The aim of this initiative is to raise awareness at European level of the existence and added-value of the microfinance sector in its fight against social exclusion and unemployment.

For this third edition of the European Microfinance Day, EMN and MFC will ask their members to organise local-level activities to spread the meaning and function of microfinance. The members have the possibility to organise the day in such a way that it best serves the development of the microfinance sector in their respective areas of activity. 

Main objectives of the European Microfinance Day

To raise awareness among European citizens on the existence of microfinance and on its value to fight unemployment and social exclusion.

♣ To draw the attention of European media on how microfinance works in Europe and how it supports and helps the unemployed and European citizens excluded from the traditional financial sector.

To exchange experiences within the European microfinance sector by giving visibility to the work of EMN & MFC members.

To allow local members to draw the spotlight on their achievements and their missions at local level

Some figures about the microfinance sector in Europe

The microfinance sector in Europe is quickly becoming a relevant tool to avoid social & financial exclusion through the provision of financial and business development services and the promotion of self-employment and job creation across the continent.

The data obtained from the EMN and MFC extended membership across Europe confirms the growing role of the sector.

  1. 552,834 microloans disbursed in 2015 (vs. 390,000 in 2013)

  2. 58% & 42% business/personal loans (vs. 79% & 21% in 2013)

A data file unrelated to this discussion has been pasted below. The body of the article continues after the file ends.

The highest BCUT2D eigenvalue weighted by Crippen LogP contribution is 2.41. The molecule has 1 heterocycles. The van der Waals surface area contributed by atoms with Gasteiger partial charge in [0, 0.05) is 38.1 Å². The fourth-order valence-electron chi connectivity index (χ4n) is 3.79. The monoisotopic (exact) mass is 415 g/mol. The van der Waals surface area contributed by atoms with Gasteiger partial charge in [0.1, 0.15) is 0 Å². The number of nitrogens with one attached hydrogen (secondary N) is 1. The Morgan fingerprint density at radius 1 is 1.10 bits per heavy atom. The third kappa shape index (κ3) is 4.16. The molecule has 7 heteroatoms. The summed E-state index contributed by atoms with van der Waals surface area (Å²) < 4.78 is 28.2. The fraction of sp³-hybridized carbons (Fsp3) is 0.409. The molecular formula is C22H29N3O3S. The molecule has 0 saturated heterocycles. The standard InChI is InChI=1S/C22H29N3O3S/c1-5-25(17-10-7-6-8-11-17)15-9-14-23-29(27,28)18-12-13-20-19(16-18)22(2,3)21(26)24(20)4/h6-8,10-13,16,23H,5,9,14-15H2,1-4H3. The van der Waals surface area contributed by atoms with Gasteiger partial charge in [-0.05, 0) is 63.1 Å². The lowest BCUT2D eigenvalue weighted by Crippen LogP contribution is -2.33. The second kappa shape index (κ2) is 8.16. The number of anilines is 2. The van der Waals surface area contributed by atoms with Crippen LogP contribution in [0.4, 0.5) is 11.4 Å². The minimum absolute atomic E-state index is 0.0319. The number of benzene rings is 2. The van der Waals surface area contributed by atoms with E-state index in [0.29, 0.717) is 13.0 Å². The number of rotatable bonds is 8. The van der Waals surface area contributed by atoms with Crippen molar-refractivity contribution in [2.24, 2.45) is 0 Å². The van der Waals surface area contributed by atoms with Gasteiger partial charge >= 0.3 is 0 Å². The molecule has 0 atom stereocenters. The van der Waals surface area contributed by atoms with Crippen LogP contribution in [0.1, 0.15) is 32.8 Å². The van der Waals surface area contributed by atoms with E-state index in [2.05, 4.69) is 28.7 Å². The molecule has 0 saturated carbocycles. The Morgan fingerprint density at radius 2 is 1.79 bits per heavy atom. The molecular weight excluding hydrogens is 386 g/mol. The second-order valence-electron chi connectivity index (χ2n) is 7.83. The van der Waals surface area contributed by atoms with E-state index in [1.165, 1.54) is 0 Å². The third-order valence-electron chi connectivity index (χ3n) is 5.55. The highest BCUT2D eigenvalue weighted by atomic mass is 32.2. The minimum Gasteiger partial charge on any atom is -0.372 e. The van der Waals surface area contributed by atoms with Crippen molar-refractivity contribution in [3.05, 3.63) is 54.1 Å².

3. Average loan EUR 6,072 (vs. 8,507 in 2013)

  4. Approximately EUR 1.6 bn. in loans in 2015 (vs. 1.5 bn. in 2013)

  5. 207,983 microenterprises & start-ups supported with financial and non-financial services (vs. 121,270 in 2013)

These figures highlight the importance of the microfinance sector in order to tackle some of the most important challenges in our current society: unemployment, social exclusion, lack of entrepreneurship, etc.

A minimum of 207,983 microenterprises and start-ups were supported in 2015. If it is assumed that, on average, two jobs are created/preserved in the supported microenterprises and start-ups, the resulting number of jobs created by the loans in 2015 is at least 400,000 throughout Europe. If the analysis is limited to EU member states, the calculation has an impact on at least 140,000 jobs created or maintained per year (in 2015: 69,661 supported microenterprises and start-ups).

At the same time, microcredit also helps stimulate local economies and contribute to the generation of tax revenues. These benefits are not always computed. According to the "social return on investment" tool, each euro invested in a microfinance institution generated 3.6 euro in the United Kingdom (Department of Business, Innovation & Skills). This leverage potential enhances the role of microfinance as one of the main options to be included in the plans for re-launching investment in Europe.

The previous data highlights the importance of microfinance as a fundamental tool, in terms of cost-benefit, in order to sustain the budgetary efforts of national governments.